Melanoma Treatment Options

Immunotherapy is one of several types of treatment considered to be standard of care for melanoma. The common types of treatment are the following:Melanoma_Table_1.jpg

  • Surgery is the removal of the melanoma and surrounding normal tissue.
  • Chemotherapy includes drugs to stop the growth of cancer cells. How it is given depends on the type and stage of the cancer.
  • Radiation therapy is the use of high-energy X-rays or other types of radiation to kill cancer cells or stop them from growing.
  • Targeted therapy includes drugs or other substances to attack cancer cells, usually by targeting a specific abnormal gene or protein.
  • Immunotherapy activates the body’s immune system to enable immune cells to attack and destroy cancer cells.

The use of the body’s own immune system makes immunotherapy fundamentally different from other cancer treatments. Many immunotherapy strategies currently exist (see Table 1). Additional immunotherapies, used alone and in conjunction with other treatments, are being studied in clinical trials.

Immunotherapy depends on a functioning immune system, so it will likely be important that your patients not have any autoimmune disorders and are not taking any chronic immunosuppressive medications. After taking into consideration these and other factors, such as their overall health, type and stage of their melanoma and treatment history, one or a combination of these treatments may be recommended.

Once treatment begins, monitoring is key. More monitoring, assistance and follow-up occurs with immunotherapy than for most other treatment options. The patient will likely undergo radiographic imaging to allow the doctor to evaluate how well treatment is working by measuring the size of the tumor as treatment progresses. The side effects of immunotherapy can include what has been termed an “immune-mediated adverse event,” which mimics an autoimmune response in almost any tissue. However, if caught early, these immune-mediated adverse events can be reversed with corticosteroids and, if severe, a temporary break from immunotherapy may be indicated. You should discuss the potential side effects with your patient, and remind them that they should alert their health care team immediately if they notice warning signs.  

If immunotherapy is not suggested for the patient, reassure them that multiple methods can be used to combat cancer, and other approaches may be effective. In addition, your patient may be a candidate for a clinical trial that offers access to a leading-edge treatment that is not yet available. Discuss all of the options with your patient before treatment begins.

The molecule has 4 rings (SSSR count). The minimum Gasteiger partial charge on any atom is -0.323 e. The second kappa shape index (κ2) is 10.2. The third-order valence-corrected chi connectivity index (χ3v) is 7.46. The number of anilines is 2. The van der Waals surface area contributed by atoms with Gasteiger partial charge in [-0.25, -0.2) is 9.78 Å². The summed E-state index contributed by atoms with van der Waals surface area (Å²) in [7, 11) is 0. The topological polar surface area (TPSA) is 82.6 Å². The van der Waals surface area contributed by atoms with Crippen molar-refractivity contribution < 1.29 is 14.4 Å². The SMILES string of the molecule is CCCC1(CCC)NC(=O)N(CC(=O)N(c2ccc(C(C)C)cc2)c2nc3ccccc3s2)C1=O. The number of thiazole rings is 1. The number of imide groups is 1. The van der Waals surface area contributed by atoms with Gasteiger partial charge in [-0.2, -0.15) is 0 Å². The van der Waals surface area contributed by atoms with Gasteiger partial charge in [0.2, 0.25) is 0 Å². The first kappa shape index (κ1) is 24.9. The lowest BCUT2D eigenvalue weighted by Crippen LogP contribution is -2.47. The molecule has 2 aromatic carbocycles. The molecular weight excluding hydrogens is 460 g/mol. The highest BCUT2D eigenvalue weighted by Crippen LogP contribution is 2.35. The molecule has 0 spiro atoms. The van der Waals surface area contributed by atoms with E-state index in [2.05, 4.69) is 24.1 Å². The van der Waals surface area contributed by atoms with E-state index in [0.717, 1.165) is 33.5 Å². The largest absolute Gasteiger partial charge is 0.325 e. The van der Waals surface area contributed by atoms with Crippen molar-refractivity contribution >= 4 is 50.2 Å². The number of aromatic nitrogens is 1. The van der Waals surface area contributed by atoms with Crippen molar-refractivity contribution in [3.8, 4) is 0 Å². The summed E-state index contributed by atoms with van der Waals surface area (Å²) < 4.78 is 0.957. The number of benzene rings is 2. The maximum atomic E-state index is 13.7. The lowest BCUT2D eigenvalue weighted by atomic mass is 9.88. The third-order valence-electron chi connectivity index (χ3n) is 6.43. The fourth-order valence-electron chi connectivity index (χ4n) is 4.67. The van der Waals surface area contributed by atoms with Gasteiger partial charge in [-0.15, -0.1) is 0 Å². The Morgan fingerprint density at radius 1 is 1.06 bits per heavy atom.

Words To Know

Trmt_Options_Checkpoint_Inhibitors.jpgCTLA-4 (cytotoxic T-lymphocyte-associated antigen-4) – A protein receptor found on the surface of T cells. This protein is part of the CTLA-4 checkpoint pathway, which can shut down an immune system response in its early stages. Certain cancer cells have the ability to turn on this checkpoint, which stops the immune response against the cancer cells.

Immune checkpoint pathways – The system of checks and balances in place to prevent overactivation of the immune system. Different pathways function at different stages of the immune response to help regulate the length and intensity of T cell activity; turning on an immune checkpoint typically results in shutting down the immune system response.

Interferon – A protein released by immune cells that helps regulate different immune cell activity; types of interferon include alfa, beta, gamma and lambda. Different types help regulate different functions, including prompting increased T cell activity, stimulating natural killer cells or affecting certain cell functions that influence tumor cell growth. Laboratory-made versions of the IFN-alfa protein are currently FDA-approved to treat certain types of cancer. 

Interleukin – A protein produced by cells of the immune system that helps regulate the production of certain immune cells, how they function during an immune response and their production of cytokines. The laboratory-made version of this protein, aldesleukin (Proleukin), is currently FDA-approved to treat metastatic melanoma and metastatic renal cell carcinoma (kidney cancer).

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SITC Resources

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The authors present  a case of sequential immune-related adverse events (irAEs) in a patient with metastatic melanoma treated with single-agent anti-programmed cell death-1 (PD-1) therapy, pembrolizumab. Although numerous cases of irAEs have been reported, sequential multi-organ involvement, including ...
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